Mobile marketing is a major factor in online success.
From the sheer number of mobile devices out there to Google’s decision to move to a mobile-first index, it’s become critical that brands adapt their marketing strategies to account for the smaller screen.
In this article, I’ll explore 22 mobile marketing strategies, as well as provide some examples of brands that are really killing it on this front.
Mobile is about as personal as it gets.
Phones spend the day in someone’s pocket. They’re the first thing we see in the morning and the last thing we see before falling asleep.
For marketers, this intimacy presents an opportunity to connect with an audience in more ways than ever before.
However, getting your strategy right involves a lot more than simply optimizing your website for mobile.
Marketers must get creative about how they reach their audience, engage with them, and yes, optimize the mobile experience.
1. Be Sure Your Site Passes the Mobile-Friendly Test
Before you dive into your mobile marketing strategy, you’ll need to make sure that your website is mobile-friendly.
Like the Page Speed Insights test, Google’s mobile-friendly test allows users to enter a URL to see how their page scores.
Though there are several elements that come into play when it comes to preparing for the mobile-first future, mobile-friendliness is one of the most important ways to determine if your website is accessible to mobile users. A site might have a responsive interface and fast-loading pages but still fail to provide a great experience on mobile.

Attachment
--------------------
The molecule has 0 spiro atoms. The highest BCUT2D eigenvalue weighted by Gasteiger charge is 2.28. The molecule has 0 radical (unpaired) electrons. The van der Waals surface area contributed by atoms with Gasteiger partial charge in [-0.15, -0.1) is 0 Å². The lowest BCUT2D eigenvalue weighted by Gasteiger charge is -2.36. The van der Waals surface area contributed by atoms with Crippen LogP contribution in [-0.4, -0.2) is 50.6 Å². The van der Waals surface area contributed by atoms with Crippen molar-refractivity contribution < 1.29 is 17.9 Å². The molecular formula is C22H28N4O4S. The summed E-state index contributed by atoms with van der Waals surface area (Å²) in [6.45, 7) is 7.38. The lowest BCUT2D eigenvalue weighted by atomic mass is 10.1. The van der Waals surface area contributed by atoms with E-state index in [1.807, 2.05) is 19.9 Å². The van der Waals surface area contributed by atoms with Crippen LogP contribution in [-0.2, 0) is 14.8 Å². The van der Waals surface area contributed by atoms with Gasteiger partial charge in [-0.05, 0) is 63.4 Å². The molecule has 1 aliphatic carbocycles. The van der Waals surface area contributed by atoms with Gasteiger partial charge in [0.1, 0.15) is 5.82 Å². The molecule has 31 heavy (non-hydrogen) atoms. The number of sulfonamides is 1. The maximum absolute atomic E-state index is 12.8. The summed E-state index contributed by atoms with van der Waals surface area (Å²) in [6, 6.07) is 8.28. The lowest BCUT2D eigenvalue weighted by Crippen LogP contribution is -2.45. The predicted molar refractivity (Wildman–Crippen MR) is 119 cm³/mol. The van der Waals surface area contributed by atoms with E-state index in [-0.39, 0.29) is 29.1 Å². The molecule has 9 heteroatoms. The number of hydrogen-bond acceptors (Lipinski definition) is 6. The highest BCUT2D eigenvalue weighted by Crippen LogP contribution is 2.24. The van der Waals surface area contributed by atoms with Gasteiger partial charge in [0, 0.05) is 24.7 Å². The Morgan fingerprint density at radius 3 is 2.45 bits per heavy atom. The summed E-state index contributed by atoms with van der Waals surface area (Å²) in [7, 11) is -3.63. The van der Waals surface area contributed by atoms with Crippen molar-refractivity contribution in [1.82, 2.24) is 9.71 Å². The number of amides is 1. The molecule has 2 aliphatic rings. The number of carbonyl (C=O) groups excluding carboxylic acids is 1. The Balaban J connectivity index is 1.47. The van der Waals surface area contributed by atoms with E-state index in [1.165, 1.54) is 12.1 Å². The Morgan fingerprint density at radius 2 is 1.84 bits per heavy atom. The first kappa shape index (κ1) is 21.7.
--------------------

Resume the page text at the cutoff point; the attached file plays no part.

2. Identify Your Mobile Audience
Aside from getting a mobile-friendliness score, it’s also a smart idea to find out who your mobile users are. How does your audience break down by device? How about by channel?
More people use their phones to check social media channels than they do to visit websites.
But, it’s worth pointing out that if you have an engaged social following on mobile, there’s an opportunity to connect with these users by promoting loyalty programs, SMS campaigns, social shopping, etc.
That said, the first step in figuring out which mobile strategies to use is determining which will align with your customer personas. Start by answering the following questions:
- Which mobile touch-points make sense for your target market?
- What kind of content will you create?
- Where does your audience spend time online?
- How do they find information?
- What applications does your customer use?
Beyond doing some mobile persona building, you’ll want to look at how you’re currently approaching mobile. For example, are you using responsive design in your emails? Do you have an app or use push notifications? If so, how are these efforts performing?
3. Set Measurable Goals for Mobile Marketing
New to mobile marketing? If so, you’ll want to create a set of goals that will help you measure your success. Without the right goals in place, you may end up with a fragmented marketing strategy where mobile, social, and desktop don’t quite come together in a unified customer experience.
Mobile marketing can help you get in front of a highly-targeted, high-intent audience, but you still need to set goals and identify the KPIs that prove you’re on track to reach them. Goals may include things like driving conversions, increasing brand awareness, or generating leads, just like you would with Google Ads or Paid Social.
For example, if you’re hoping to grow your list of SMS subscribers, track metrics like new opt-ins and unsubscribe rates. Or, if you’re hoping to increase the number of mobile conversions, start by optimizing various points of conversion and measuring improvement.
4. Use Mobile-Specific Tools
When considering how to approach your mobile marketing strategy on the whole, think about building it around mobile-centric tools. This means embracing features like GPS, QR codes, and click-to-call functionality.
The point is to address the needs of smartphone users in a way you won’t find with marketing strategies built for the desktop.
That said, if you’re thinking of adopting new technology to give your mobile marketing strategy a boost, make sure it aligns with your audience.
5. Make Sure Your Content is Built for the Small Screen